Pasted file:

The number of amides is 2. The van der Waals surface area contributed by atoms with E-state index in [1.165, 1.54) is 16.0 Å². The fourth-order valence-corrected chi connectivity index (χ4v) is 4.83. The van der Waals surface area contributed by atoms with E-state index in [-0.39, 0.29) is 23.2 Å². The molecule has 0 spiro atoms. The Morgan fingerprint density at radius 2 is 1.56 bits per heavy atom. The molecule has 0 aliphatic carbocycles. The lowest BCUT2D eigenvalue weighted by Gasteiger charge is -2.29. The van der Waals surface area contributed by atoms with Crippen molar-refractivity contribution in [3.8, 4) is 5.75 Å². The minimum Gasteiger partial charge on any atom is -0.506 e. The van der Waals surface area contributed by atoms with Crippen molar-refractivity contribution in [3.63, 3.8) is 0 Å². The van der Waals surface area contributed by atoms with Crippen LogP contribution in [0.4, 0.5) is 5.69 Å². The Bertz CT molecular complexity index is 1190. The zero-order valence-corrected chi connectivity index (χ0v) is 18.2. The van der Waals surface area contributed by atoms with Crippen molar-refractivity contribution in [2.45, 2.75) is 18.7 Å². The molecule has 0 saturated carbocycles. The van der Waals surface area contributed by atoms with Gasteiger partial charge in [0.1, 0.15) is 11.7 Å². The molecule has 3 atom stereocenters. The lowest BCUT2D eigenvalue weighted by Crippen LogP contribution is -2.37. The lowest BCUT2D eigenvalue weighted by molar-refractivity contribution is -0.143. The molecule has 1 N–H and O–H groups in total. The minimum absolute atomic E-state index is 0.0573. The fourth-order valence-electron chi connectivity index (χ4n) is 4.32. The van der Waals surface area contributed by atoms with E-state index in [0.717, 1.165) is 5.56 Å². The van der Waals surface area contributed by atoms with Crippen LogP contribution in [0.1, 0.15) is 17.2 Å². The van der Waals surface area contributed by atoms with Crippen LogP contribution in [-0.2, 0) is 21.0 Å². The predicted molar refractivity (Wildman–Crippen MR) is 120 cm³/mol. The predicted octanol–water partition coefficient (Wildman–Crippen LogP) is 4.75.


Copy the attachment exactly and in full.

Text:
The number of amides is 2. The van der Waals surface area contributed by atoms with E-state index in [1.165, 1.54) is 16.0 Å². The fourth-order valence-corrected chi connectivity index (χ4v) is 4.83. The van der Waals surface area contributed by atoms with E-state index in [-0.39, 0.29) is 23.2 Å². The molecule has 0 spiro atoms. The Morgan fingerprint density at radius 2 is 1.56 bits per heavy atom. The molecule has 0 aliphatic carbocycles. The lowest BCUT2D eigenvalue weighted by Gasteiger charge is -2.29. The van der Waals surface area contributed by atoms with Crippen molar-refractivity contribution in [3.8, 4) is 5.75 Å². The minimum Gasteiger partial charge on any atom is -0.506 e. The van der Waals surface area contributed by atoms with Crippen molar-refractivity contribution in [3.63, 3.8) is 0 Å². The van der Waals surface area contributed by atoms with Crippen LogP contribution in [0.4, 0.5) is 5.69 Å². The Bertz CT molecular complexity index is 1190. The zero-order valence-corrected chi connectivity index (χ0v) is 18.2. The van der Waals surface area contributed by atoms with Crippen molar-refractivity contribution in [2.45, 2.75) is 18.7 Å². The molecule has 0 saturated carbocycles. The van der Waals surface area contributed by atoms with Gasteiger partial charge in [0.1, 0.15) is 11.7 Å². The molecule has 3 atom stereocenters. The lowest BCUT2D eigenvalue weighted by Crippen LogP contribution is -2.37. The lowest BCUT2D eigenvalue weighted by molar-refractivity contribution is -0.143. The molecule has 1 N–H and O–H groups in total. The minimum absolute atomic E-state index is 0.0573. The fourth-order valence-electron chi connectivity index (χ4n) is 4.32. The van der Waals surface area contributed by atoms with E-state index in [0.717, 1.165) is 5.56 Å². The van der Waals surface area contributed by atoms with Crippen LogP contribution in [0.1, 0.15) is 17.2 Å². The van der Waals surface area contributed by atoms with Crippen LogP contribution in [-0.2, 0) is 21.0 Å². The predicted molar refractivity (Wildman–Crippen MR) is 120 cm³/mol. The predicted octanol–water partition coefficient (Wildman–Crippen LogP) is 4.75.